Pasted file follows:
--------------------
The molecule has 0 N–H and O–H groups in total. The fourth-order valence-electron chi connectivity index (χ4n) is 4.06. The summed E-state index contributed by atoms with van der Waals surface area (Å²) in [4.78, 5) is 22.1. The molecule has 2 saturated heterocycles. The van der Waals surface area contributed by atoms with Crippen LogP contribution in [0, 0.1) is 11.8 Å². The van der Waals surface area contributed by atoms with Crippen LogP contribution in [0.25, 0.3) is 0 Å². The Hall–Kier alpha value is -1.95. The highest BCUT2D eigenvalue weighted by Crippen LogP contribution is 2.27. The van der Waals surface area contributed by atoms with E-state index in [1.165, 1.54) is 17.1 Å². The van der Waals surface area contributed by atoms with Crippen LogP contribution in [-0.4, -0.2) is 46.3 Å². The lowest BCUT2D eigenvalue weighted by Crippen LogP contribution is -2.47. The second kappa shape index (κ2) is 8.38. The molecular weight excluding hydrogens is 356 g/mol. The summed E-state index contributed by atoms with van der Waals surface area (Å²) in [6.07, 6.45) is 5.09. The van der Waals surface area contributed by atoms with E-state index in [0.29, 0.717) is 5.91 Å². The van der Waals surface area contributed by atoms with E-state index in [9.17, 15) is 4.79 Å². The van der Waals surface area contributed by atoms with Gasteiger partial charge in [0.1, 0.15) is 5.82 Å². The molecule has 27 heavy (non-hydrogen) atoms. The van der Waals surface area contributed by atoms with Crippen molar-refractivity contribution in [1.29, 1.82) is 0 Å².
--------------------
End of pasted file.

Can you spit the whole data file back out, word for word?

The molecule has 0 N–H and O–H groups in total. The fourth-order valence-electron chi connectivity index (χ4n) is 4.06. The summed E-state index contributed by atoms with van der Waals surface area (Å²) in [4.78, 5) is 22.1. The molecule has 2 saturated heterocycles. The van der Waals surface area contributed by atoms with Crippen LogP contribution in [0, 0.1) is 11.8 Å². The van der Waals surface area contributed by atoms with Crippen LogP contribution in [0.25, 0.3) is 0 Å². The Hall–Kier alpha value is -1.95. The highest BCUT2D eigenvalue weighted by Crippen LogP contribution is 2.27. The van der Waals surface area contributed by atoms with E-state index in [1.165, 1.54) is 17.1 Å². The van der Waals surface area contributed by atoms with Crippen LogP contribution in [-0.4, -0.2) is 46.3 Å². The lowest BCUT2D eigenvalue weighted by Crippen LogP contribution is -2.47. The second kappa shape index (κ2) is 8.38. The molecular weight excluding hydrogens is 356 g/mol. The summed E-state index contributed by atoms with van der Waals surface area (Å²) in [6.07, 6.45) is 5.09. The van der Waals surface area contributed by atoms with E-state index in [0.29, 0.717) is 5.91 Å². The van der Waals surface area contributed by atoms with E-state index in [9.17, 15) is 4.79 Å². The van der Waals surface area contributed by atoms with Gasteiger partial charge in [0.1, 0.15) is 5.82 Å². The molecule has 27 heavy (non-hydrogen) atoms. The van der Waals surface area contributed by atoms with Crippen molar-refractivity contribution in [1.29, 1.82) is 0 Å².